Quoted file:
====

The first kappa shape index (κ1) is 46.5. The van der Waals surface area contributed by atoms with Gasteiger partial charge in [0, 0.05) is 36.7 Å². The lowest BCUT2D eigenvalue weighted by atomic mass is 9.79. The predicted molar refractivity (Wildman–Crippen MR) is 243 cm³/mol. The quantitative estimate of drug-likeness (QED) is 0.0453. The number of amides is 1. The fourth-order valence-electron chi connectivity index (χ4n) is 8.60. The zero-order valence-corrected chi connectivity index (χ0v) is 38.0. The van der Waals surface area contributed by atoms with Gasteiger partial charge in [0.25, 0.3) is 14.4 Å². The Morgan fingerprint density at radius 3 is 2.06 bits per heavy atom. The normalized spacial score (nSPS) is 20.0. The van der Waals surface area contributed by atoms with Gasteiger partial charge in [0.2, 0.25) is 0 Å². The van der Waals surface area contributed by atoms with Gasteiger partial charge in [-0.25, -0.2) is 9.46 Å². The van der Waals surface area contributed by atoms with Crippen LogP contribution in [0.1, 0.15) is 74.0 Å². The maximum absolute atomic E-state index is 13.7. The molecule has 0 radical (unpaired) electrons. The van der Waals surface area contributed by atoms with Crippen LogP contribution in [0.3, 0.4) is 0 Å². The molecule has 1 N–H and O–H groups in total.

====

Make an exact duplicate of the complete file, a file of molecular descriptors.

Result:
The first kappa shape index (κ1) is 46.5. The van der Waals surface area contributed by atoms with Gasteiger partial charge in [0, 0.05) is 36.7 Å². The lowest BCUT2D eigenvalue weighted by atomic mass is 9.79. The predicted molar refractivity (Wildman–Crippen MR) is 243 cm³/mol. The quantitative estimate of drug-likeness (QED) is 0.0453. The number of amides is 1. The fourth-order valence-electron chi connectivity index (χ4n) is 8.60. The zero-order valence-corrected chi connectivity index (χ0v) is 38.0. The van der Waals surface area contributed by atoms with Gasteiger partial charge in [0.25, 0.3) is 14.4 Å². The Morgan fingerprint density at radius 3 is 2.06 bits per heavy atom. The normalized spacial score (nSPS) is 20.0. The van der Waals surface area contributed by atoms with Gasteiger partial charge in [0.2, 0.25) is 0 Å². The van der Waals surface area contributed by atoms with Gasteiger partial charge in [-0.25, -0.2) is 9.46 Å². The van der Waals surface area contributed by atoms with Crippen LogP contribution in [0.1, 0.15) is 74.0 Å². The maximum absolute atomic E-state index is 13.7. The molecule has 0 radical (unpaired) electrons. The van der Waals surface area contributed by atoms with Crippen LogP contribution in [0.3, 0.4) is 0 Å². The molecule has 1 N–H and O–H groups in total.